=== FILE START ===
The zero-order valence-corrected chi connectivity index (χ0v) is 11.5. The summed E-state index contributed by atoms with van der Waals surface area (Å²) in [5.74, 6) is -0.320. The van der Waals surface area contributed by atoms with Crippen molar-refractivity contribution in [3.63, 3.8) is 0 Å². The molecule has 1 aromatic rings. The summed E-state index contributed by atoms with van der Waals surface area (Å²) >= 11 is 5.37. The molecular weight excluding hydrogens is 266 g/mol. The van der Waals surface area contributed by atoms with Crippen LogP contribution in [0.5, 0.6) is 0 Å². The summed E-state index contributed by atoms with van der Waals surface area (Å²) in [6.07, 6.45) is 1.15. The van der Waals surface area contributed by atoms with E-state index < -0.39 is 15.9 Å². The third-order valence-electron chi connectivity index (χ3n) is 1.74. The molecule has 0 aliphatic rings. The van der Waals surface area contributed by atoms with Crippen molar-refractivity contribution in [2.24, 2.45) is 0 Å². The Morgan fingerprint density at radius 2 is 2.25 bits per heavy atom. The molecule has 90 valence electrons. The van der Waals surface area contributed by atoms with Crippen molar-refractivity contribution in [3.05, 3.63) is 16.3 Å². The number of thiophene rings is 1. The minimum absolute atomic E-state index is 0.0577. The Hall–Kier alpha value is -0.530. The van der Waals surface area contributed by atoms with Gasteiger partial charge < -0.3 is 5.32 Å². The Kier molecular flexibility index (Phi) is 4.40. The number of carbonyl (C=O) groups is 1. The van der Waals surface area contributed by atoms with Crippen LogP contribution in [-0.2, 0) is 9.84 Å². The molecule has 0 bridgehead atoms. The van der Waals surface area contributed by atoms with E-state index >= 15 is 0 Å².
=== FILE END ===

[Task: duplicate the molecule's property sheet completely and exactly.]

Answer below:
The zero-order valence-corrected chi connectivity index (χ0v) is 11.5. The summed E-state index contributed by atoms with van der Waals surface area (Å²) in [5.74, 6) is -0.320. The van der Waals surface area contributed by atoms with Crippen molar-refractivity contribution in [3.63, 3.8) is 0 Å². The molecule has 1 aromatic rings. The summed E-state index contributed by atoms with van der Waals surface area (Å²) >= 11 is 5.37. The molecular weight excluding hydrogens is 266 g/mol. The van der Waals surface area contributed by atoms with Crippen LogP contribution in [0.5, 0.6) is 0 Å². The summed E-state index contributed by atoms with van der Waals surface area (Å²) in [6.07, 6.45) is 1.15. The van der Waals surface area contributed by atoms with E-state index < -0.39 is 15.9 Å². The third-order valence-electron chi connectivity index (χ3n) is 1.74. The molecule has 0 aliphatic rings. The van der Waals surface area contributed by atoms with Crippen molar-refractivity contribution in [2.24, 2.45) is 0 Å². The Morgan fingerprint density at radius 2 is 2.25 bits per heavy atom. The molecule has 90 valence electrons. The van der Waals surface area contributed by atoms with Crippen molar-refractivity contribution in [3.05, 3.63) is 16.3 Å². The number of thiophene rings is 1. The minimum absolute atomic E-state index is 0.0577. The Hall–Kier alpha value is -0.530. The van der Waals surface area contributed by atoms with Gasteiger partial charge < -0.3 is 5.32 Å². The Kier molecular flexibility index (Phi) is 4.40. The number of carbonyl (C=O) groups is 1. The van der Waals surface area contributed by atoms with Crippen LogP contribution in [-0.2, 0) is 9.84 Å². The molecule has 0 bridgehead atoms. The van der Waals surface area contributed by atoms with E-state index >= 15 is 0 Å².